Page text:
France has passed a labor reform bill that forbids the use of work emails after work hours, the first country to codify limitations on email communication in the workforce.
French companies with fifty or more employees are now banned from using work email during the holidays and weekends, thanks to a new labor law named after Labour Minister Maryam El Khomri.
Chapter 25 of the El Khomri law, titled ‘The Adaptation of Work Rights to the Digital Era,’ includes a set of email regulations to deter work spillover from invading private life. The law mandates that companies define a set of hours when employees should not send any emails.
Few would argue that email is not a stress-inducer, and studies point to a correlation between work email and psychological detriment.
Job-related stress can lead to high blood pressure, raised cholesterol, depression and burnout, according to the American Psychological Association, and the prevalance of work communication via mobile device has only compounded the issue. IDC Research reports that 80% of smartphone users check their mobile devices within 15 minutes of waking up each morning, and 79% have their devices with them 22 hours a day.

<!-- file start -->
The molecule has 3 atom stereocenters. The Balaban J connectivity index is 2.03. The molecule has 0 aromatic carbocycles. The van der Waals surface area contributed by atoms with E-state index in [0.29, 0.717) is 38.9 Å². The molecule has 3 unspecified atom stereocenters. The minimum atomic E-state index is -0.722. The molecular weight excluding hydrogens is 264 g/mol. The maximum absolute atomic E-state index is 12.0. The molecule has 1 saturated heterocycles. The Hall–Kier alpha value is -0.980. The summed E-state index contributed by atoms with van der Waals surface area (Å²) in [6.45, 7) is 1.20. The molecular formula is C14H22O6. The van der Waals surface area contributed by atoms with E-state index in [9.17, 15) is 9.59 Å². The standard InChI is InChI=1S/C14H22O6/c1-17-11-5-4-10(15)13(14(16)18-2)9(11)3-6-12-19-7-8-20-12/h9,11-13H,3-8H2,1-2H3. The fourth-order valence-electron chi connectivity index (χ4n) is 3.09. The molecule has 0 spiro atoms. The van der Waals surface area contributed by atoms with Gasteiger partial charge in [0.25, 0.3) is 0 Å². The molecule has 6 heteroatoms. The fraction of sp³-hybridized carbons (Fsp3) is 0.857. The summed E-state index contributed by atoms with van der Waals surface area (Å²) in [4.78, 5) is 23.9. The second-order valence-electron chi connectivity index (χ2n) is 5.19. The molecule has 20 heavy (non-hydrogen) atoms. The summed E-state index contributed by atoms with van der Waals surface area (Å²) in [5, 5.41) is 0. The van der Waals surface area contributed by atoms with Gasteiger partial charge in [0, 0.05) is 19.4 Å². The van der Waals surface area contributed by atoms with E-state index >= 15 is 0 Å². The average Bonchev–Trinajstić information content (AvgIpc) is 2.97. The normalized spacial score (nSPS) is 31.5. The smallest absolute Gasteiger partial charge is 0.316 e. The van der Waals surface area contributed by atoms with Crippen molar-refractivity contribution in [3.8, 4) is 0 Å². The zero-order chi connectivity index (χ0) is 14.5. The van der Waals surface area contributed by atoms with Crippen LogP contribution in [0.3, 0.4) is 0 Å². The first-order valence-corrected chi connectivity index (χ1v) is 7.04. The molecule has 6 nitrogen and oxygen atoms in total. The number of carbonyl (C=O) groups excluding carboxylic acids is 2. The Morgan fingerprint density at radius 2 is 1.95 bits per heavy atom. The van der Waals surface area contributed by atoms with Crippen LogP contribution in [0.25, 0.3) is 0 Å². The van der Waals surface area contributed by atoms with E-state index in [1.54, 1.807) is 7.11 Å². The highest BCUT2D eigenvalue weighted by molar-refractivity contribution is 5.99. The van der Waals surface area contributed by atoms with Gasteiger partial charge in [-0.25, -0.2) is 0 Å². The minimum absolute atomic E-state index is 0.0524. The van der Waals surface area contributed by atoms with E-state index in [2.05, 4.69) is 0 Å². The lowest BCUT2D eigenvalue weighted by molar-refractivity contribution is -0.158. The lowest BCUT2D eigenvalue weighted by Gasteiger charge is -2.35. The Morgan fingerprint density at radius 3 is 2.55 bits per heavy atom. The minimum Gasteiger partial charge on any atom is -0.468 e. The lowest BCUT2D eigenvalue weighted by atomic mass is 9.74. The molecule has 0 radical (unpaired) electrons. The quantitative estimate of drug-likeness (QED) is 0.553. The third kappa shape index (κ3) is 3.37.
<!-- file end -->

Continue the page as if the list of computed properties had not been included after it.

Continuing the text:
As the debate over the right to log off rages, email marketers can look to France as a guinea pig for email curfews. Will other countries follow France’s example? Or could this potentially backfire for France and deter companies from basing their business in the nation? An email curfew could also prove disastrous for global brands that work with professionals in varying time zones, causing delays in communication and potentially extending time-to-market.
We’ll just have to wait and see if le droit de la déconnexion, or the right to disconnect, inspires any like-minded nations.